Polishing the rice
Once the rice has been harvested, it is polished (polishing is also known as milling) in a process that cuts through the outer layers of each tiny rice grain to reveal the pure white starchy inside. When using lower quality rice, more of the rice has to be polished, sometimes 50% must be chiseled away in order to make high-quality sake! This means that only 50% or less of the rice actually gets used to make sake. At Niida Honke, however, the quality of the rice is so high that it only needs to be polished by 73% to reach the level that is necessary to create delicious sake.
Preparing the rice
After the rice is polished, it is then washed, soaked, and rinsed to prepare it for steaming. Rice is spread out and steamed from below. From the moment that moisture meets the rice, each step is carefully timed to create the perfect product.
When the steaming process is complete, the rice must be quickly cooled. The outside of the rice should become cool and dry on the outside while the inside remains moist.
Making “koji rice”
Koji is a type of mold that is used to change the starch of the rice into sugar that the yeast will later feed on to make alcohol. This is a very important step in the process of sake brewing.
The freshly steamed and cooled rice is sprinkled with kojikin (koji mold spores) in a very warm room and left alone for about four days. During this time, the koji will make its way inside the rice grains. Since the center of the rice is still moist from the rapid cooling process, the koji is provided with a perfect environment to grow.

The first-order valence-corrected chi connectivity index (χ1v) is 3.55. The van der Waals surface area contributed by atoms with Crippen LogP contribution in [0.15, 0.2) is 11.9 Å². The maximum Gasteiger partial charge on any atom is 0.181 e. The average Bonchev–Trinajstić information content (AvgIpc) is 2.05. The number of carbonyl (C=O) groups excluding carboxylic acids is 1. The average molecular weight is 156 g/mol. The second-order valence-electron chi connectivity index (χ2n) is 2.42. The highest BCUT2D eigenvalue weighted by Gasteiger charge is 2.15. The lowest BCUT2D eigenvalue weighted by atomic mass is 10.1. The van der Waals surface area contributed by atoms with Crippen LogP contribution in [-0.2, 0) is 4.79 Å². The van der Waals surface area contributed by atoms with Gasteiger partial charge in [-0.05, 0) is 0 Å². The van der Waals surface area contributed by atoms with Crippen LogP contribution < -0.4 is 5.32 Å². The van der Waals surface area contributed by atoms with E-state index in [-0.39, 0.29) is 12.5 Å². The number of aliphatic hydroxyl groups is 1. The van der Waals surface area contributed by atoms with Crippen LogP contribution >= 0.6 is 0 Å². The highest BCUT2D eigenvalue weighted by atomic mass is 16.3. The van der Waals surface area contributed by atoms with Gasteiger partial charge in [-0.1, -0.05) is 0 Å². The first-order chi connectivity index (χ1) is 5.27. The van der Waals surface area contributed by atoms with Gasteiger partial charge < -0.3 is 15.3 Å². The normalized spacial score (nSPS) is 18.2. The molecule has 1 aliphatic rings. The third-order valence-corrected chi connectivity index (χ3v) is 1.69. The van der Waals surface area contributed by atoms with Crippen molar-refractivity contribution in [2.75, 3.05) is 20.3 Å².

Inside this room, the air smells very sweet as the koji turns the starch into sugar!
Koji rice, yeast, and water are then combined in a room known as the “Motoba”. Here the air is cool but still smells very sweet. The combined mixture creates a small batch of sake that is known as a yeast starter, it has a very high yeast content. This is vital in the brewing process.
Finally, the yeast starter, rice, water, and koji rice are all combined into a large brewing tank and left to ferment. This is known as the main mash, the combination of all of the ingredients. Sometimes piano music is played live on a grand piano on the floor above the brewing room, the music is thought to help the sake become more delicious.
Currently, the large tanks are mostly made from metal, but there are a few wooden tanks that make smaller batches. In the future, Niida Honke hopes to brew all of its sake in the traditional way, in large wooden tanks.
Niida Honke uses the traditional method of separating the sake from the solids that are used during the brewing process. This method is called “Fukuro-Zuri,” literally “Hanging Bag.” As the name suggests, the combined ingredients are poured into bags that are tied to wooden poles. The bags allow the liquid sake to escape, trapping the excess materials in the bags.
The excess materials are pressed into thin sheets that are used to make other products such as the sweet non-alcoholic drink, “amazake,” various sweets, and more!
The final product:
Finally, sake is ready to be enjoyed! Sake can be enjoyed hot or cold and pairs well with many types of food so be sure to give it a try.